A:  “The Department” (DESE) “recognizes that school closures may impact the ability of school districts to meet the 30-day timeline for conduct evaluations in addition to the 45 school working day timeline to develop an IEP after receipt of a parent’s written consent to evaluation or reevaluation. We encourage school teams and parents to work collaboratively and creatively to meet IEP timeline requirements. Districts are encouraged to work with parents to reach mutually agreeable extensions of timelines, as appropriate.” – 3/26/20 

Q: My Child’s Team meeting is scheduled during the school closure- how can the district hold an IEP Team meeting if school is closed or Team members can’t meet face-to-face?

A: “ In circumstances where an IEP Team meeting may need to be convened during this time when IEP teams are not able to meet in person due to health and safety considerations while schools are closed, districts should convene IEP Team meetings telephonically or virtually using technologies such as Zoom. Districts must consider whether all IEP team members, particularly parents, have access to necessary technology and accommodations to allow remote participation. 

Districts should ensure that interpreters are provided during telephonic or virtual IEP team meetings when the parents primary language is not English.” -3/26/20                                                                                         

Q: My child’s IEP expires during the school closure- will it still be in effect?

A:  “Yes. The current IEP will remain in effect until a new IEP is developed and accepted, irrespective of the expired date reflected in the IEP forms.” -3/26/20 

Q: Is an Local Education Agency (LEA)(aka Local District)  required to continue to provide a free appropriate public education (FAPE) to students with disabilities during a school closure caused by a COVID-19 outbreak?

A: “If an LEA continues to provide educational opportunities to the general student population during a school closure, the school must ensure that students with disabilities also have equal access to the same opportunities, including the provision of FAPE. (34 CFR §§ 104.4, 104.33 (Section 504) and 28 CFR § 35.130 (Title II of the ADA)). SEAs, LEAs, and schools must ensure that, to the greatest extent possible, each student with a disability can be provided the special education and related services identified in the student’s IEP developed under IDEA, or a plan developed under Section 504. (34 CFR §§ 300.101 and 300.201 (IDEA), and 34 CFR § 104.33 (Section 504)).” -3/2020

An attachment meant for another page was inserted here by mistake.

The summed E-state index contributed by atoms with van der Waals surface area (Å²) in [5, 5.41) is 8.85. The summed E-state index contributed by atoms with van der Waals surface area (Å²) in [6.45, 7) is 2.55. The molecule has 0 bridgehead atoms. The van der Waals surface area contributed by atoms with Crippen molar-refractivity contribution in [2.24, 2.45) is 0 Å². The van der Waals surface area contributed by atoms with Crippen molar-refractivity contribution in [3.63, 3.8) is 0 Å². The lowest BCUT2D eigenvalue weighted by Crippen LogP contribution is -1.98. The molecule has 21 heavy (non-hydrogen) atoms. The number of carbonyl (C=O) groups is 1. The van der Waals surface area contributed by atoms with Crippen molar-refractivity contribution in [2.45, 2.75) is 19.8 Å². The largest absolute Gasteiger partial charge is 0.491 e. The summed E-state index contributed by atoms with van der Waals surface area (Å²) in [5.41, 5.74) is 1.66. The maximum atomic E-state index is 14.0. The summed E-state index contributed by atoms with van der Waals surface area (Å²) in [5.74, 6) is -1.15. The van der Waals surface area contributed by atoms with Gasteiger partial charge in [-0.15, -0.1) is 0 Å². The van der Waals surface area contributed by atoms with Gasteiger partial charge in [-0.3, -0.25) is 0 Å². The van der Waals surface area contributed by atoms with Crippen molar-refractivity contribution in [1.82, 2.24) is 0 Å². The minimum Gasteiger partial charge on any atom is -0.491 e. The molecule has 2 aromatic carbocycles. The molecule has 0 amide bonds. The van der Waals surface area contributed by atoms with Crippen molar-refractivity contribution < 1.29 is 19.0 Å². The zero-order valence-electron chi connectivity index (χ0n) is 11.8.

Q: During the period of time a district is closed related to COVID-19, must the district provide special education services to students with disabilities?

A:  “school districts must provide a free and appropriate public education (FAPE) consistent with the need to protect the health and safety of students with disabilities and those individuals providing education, specialized instruction, and related services to these students.” “…Schools may not be able to provide all services in the manner they are typically provided pursuant to students’ IEPs. The provision of FAPE may include, as appropriate, special education and related services provided remotely through resources and supports (such as strategies, projects and packets provided to students matched with regular and ongoing communication from special education team members) and services and instruction (such as virtual, online, or telephonic instruction). During this period of school closure, districts should make every effort to use creative strategies to provide special education instruction and services to the extent feasible.” – 3/26/20